Guided Imagery Reduces Depression & Anxiety in Chemo Patients

Researchers from Cyprus University of Technology and the University of Athens conducted a randomized, controlled study, testing the effectiveness of guided imagery and progressive muscle relaxation as stress reducing interventions in 236 patients with prostate and breast cancer who were being treated with chemotherapy.

Subjects were randomly assigned to either the control group or the intervention group (PMR and GI), and were observed for a total duration of 3 weeks. In total, 104 were randomized to the control group and 104 to the intervention group.

The measurement tools used were the the SAS questionnaire for anxiety and the BECK-II questionnaire for depression, in addition to collecting two biological markers - saliva cortisol and saliva amylase.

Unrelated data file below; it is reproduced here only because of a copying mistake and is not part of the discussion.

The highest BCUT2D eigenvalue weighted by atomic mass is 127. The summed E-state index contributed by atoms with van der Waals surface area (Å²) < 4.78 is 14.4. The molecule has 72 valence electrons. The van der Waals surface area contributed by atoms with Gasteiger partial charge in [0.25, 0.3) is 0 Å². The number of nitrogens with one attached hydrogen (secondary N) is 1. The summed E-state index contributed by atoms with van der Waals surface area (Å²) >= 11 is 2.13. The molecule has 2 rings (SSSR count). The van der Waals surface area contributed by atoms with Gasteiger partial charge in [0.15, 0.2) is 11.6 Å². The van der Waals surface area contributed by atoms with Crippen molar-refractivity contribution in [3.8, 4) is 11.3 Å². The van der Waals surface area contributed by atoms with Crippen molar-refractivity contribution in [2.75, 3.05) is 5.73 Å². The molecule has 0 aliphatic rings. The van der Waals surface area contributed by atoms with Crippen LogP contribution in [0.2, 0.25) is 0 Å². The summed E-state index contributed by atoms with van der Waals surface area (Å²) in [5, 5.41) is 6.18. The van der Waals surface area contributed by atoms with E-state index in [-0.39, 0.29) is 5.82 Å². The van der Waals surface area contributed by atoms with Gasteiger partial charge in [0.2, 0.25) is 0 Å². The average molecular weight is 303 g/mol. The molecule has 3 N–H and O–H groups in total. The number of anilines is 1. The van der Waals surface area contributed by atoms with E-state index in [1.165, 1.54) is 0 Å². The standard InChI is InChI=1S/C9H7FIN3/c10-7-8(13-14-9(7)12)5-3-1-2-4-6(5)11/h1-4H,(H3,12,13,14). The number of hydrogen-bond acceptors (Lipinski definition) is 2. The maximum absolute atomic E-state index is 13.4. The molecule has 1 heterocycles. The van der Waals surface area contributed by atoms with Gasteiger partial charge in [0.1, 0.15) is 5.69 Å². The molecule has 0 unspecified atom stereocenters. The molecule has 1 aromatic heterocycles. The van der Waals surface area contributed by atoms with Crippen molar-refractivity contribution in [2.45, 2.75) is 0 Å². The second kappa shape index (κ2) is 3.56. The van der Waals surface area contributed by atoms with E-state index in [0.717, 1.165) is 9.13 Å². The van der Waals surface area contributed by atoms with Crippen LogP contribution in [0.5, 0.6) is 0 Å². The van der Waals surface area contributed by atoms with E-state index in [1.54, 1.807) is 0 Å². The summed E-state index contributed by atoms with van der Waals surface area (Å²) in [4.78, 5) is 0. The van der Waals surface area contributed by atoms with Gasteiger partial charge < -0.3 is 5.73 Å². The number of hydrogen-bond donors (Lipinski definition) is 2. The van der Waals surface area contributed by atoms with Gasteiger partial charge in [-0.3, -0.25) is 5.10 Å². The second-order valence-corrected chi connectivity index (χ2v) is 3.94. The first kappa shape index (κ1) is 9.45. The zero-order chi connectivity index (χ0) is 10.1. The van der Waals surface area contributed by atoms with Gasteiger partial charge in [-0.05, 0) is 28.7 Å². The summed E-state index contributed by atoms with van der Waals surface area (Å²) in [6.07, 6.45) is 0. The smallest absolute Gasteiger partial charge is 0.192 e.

Changes in mean anxiety score and mean depression score in the guided imagery/PMR intervention group were significantly higher than the changes in the control group (b = -29.4, p < 0.001; b = -29.4, p < 0.001, resp.) which were not.

Additionally, the guided imagery group's cortisol levels before the intervention (0.30 ± 0.25) gradually dropped up to week 3 (0.16 ± 0.18), while the control group's cortisol levels before the intervention (0.21 ± 0.22) gradually increased up to week 3 (0.44 ± 0.35). The same interaction appears for the Amylase levels (p < 0.001).

The investigators conclude that patients with prostate and breast cancer undergoing chemotherapy treatment can benefit from PMR and GI sessions to reduce their anxiety and depression.

Citation: Andreas Charalambous, Margarita Giannakopoulou, Evangelos Bozas, and Lefkios Paikousis. Evidence Based Complementary and Alternative Medicine. 2015;2015:270876. doi: 10.1155/2015/270876. Epub 2015 Aug 6.

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